Menopause is diagnosed when a woman who has a uterus has not had a menstrual period for one year.
Some of the more common signs of the menopause transition (a term that refers to the five or more years around the time of menopause) that may prompt a woman to seek consultation with a qualified healthcare professional include:
- hot flashes
- vaginal dryness
- urinary tract infections or painful urination
- stress incontinence (leaking of urine)
- night sweats
- heart palpitations
- mood changes
- anxiety and irritability
- diminished concentration
- decreased sexual desire
Ask your healthcare professional about any changes you notice. And remember, menopause is not a disease; it is another life stage. (The changes listed above have not all been scientifically proven to be related to menopause.)
As part of the evaluation of symptoms that may be caused by menopause, your healthcare professional will carefully assess your symptoms and administer a thorough physical examination. You will also be asked to provide a complete medical history; be sure to bring up information about your family medical history, as well.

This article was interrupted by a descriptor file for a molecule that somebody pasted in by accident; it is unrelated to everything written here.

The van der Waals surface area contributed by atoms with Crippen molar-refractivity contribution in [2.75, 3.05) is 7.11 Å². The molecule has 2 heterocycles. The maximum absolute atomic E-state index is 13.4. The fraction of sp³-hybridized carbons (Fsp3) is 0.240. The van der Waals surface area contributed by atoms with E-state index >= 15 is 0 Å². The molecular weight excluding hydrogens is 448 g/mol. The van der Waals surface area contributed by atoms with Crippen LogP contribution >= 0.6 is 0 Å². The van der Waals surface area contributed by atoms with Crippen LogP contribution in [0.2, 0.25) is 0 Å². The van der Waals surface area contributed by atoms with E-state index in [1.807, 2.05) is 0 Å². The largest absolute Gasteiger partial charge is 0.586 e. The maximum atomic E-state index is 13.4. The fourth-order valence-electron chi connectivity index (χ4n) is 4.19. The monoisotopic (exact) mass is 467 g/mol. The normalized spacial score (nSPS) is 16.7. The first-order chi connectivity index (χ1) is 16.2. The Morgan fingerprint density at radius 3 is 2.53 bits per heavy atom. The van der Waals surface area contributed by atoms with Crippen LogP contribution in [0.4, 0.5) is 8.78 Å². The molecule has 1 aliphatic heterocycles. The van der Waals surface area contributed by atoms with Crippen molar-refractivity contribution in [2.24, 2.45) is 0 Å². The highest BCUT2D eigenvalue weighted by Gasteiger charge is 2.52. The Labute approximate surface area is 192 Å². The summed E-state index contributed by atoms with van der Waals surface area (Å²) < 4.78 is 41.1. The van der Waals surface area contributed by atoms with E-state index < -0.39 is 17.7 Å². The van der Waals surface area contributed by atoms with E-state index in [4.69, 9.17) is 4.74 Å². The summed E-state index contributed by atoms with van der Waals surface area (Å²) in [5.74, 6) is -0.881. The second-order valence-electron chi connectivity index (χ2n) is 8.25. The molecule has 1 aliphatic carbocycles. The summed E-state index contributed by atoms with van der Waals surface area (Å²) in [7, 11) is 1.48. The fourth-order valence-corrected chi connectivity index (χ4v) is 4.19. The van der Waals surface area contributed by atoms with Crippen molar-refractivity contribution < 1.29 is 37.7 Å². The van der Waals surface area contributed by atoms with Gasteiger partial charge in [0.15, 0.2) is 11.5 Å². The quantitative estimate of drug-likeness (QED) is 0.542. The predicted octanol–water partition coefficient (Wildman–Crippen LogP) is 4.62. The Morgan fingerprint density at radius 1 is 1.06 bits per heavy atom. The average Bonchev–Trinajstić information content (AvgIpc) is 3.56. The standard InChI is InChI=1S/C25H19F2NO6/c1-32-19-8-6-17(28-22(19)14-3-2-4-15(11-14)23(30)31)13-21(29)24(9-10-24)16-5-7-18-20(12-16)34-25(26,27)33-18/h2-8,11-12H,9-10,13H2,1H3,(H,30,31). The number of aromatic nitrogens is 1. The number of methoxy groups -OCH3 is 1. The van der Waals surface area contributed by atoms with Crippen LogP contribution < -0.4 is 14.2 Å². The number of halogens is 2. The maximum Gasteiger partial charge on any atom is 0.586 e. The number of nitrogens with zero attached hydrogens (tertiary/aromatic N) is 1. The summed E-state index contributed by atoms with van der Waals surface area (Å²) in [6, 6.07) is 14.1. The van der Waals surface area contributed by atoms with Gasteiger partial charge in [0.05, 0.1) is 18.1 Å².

Laboratory tests may include baseline serum chemistry studies, lipid evaluation and hormonal evaluation. Other tests may include:
- pap test
- bone density screening
- assessment of the uterine lining, when indicated
- pelvic ultrasound screening, when indicated
Menopause is associated with consistently increased follicle stimulating hormone (FSH) levels. In perimenopausal women, elevated FSH levels are sometimes detected; however, this FSH elevation is often intermittent (and therefore unreliable), so the ultimate determining factor in knowing whether you have experienced menopause is if you have not had a period for 12 consecutive months.
Menopause is diagnosed when a woman who has a uterus has not had a
menstrual period for one year. Some of the more common signs of the
menopause transition (a term that refers to the five or more years
around the time of menopause) that may... More